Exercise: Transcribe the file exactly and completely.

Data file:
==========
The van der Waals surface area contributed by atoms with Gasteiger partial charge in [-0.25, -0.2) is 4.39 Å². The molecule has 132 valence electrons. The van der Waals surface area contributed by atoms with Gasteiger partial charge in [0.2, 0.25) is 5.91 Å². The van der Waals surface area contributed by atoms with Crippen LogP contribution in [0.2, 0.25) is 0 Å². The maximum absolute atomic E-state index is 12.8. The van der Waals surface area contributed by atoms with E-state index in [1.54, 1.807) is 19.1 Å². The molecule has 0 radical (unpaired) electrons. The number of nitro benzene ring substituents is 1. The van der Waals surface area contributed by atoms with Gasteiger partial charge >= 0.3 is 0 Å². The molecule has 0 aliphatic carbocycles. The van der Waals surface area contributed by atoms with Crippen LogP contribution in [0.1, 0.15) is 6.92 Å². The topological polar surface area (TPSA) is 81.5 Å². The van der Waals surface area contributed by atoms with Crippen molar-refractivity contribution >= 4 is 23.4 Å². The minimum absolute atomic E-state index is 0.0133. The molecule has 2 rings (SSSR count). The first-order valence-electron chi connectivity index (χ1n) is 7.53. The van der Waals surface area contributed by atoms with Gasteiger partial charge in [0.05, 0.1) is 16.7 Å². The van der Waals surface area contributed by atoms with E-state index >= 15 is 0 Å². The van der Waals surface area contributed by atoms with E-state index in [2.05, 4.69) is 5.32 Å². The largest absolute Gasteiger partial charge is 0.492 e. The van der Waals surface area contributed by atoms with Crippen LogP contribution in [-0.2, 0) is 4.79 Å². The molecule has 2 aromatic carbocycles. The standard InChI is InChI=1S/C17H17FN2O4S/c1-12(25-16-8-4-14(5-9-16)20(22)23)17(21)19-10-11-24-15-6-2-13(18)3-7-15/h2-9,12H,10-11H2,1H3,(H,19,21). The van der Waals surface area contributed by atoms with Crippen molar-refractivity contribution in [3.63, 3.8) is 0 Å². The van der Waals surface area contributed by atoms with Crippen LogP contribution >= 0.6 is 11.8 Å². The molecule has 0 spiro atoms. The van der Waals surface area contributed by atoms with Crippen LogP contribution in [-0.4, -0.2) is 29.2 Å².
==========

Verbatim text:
The van der Waals surface area contributed by atoms with Gasteiger partial charge in [-0.25, -0.2) is 4.39 Å². The molecule has 132 valence electrons. The van der Waals surface area contributed by atoms with Gasteiger partial charge in [0.2, 0.25) is 5.91 Å². The van der Waals surface area contributed by atoms with Crippen LogP contribution in [0.2, 0.25) is 0 Å². The maximum absolute atomic E-state index is 12.8. The van der Waals surface area contributed by atoms with E-state index in [1.54, 1.807) is 19.1 Å². The molecule has 0 radical (unpaired) electrons. The number of nitro benzene ring substituents is 1. The van der Waals surface area contributed by atoms with Gasteiger partial charge >= 0.3 is 0 Å². The molecule has 0 aliphatic carbocycles. The van der Waals surface area contributed by atoms with Crippen LogP contribution in [0.1, 0.15) is 6.92 Å². The topological polar surface area (TPSA) is 81.5 Å². The van der Waals surface area contributed by atoms with Crippen molar-refractivity contribution >= 4 is 23.4 Å². The minimum absolute atomic E-state index is 0.0133. The molecule has 2 rings (SSSR count). The first-order valence-electron chi connectivity index (χ1n) is 7.53. The van der Waals surface area contributed by atoms with Gasteiger partial charge in [0.05, 0.1) is 16.7 Å². The van der Waals surface area contributed by atoms with E-state index >= 15 is 0 Å². The van der Waals surface area contributed by atoms with E-state index in [2.05, 4.69) is 5.32 Å². The largest absolute Gasteiger partial charge is 0.492 e. The van der Waals surface area contributed by atoms with Crippen LogP contribution in [-0.2, 0) is 4.79 Å². The molecule has 2 aromatic carbocycles. The standard InChI is InChI=1S/C17H17FN2O4S/c1-12(25-16-8-4-14(5-9-16)20(22)23)17(21)19-10-11-24-15-6-2-13(18)3-7-15/h2-9,12H,10-11H2,1H3,(H,19,21). The van der Waals surface area contributed by atoms with Crippen molar-refractivity contribution in [3.63, 3.8) is 0 Å². The van der Waals surface area contributed by atoms with Crippen LogP contribution >= 0.6 is 11.8 Å². The molecule has 0 spiro atoms. The van der Waals surface area contributed by atoms with Crippen LogP contribution in [-0.4, -0.2) is 29.2 Å².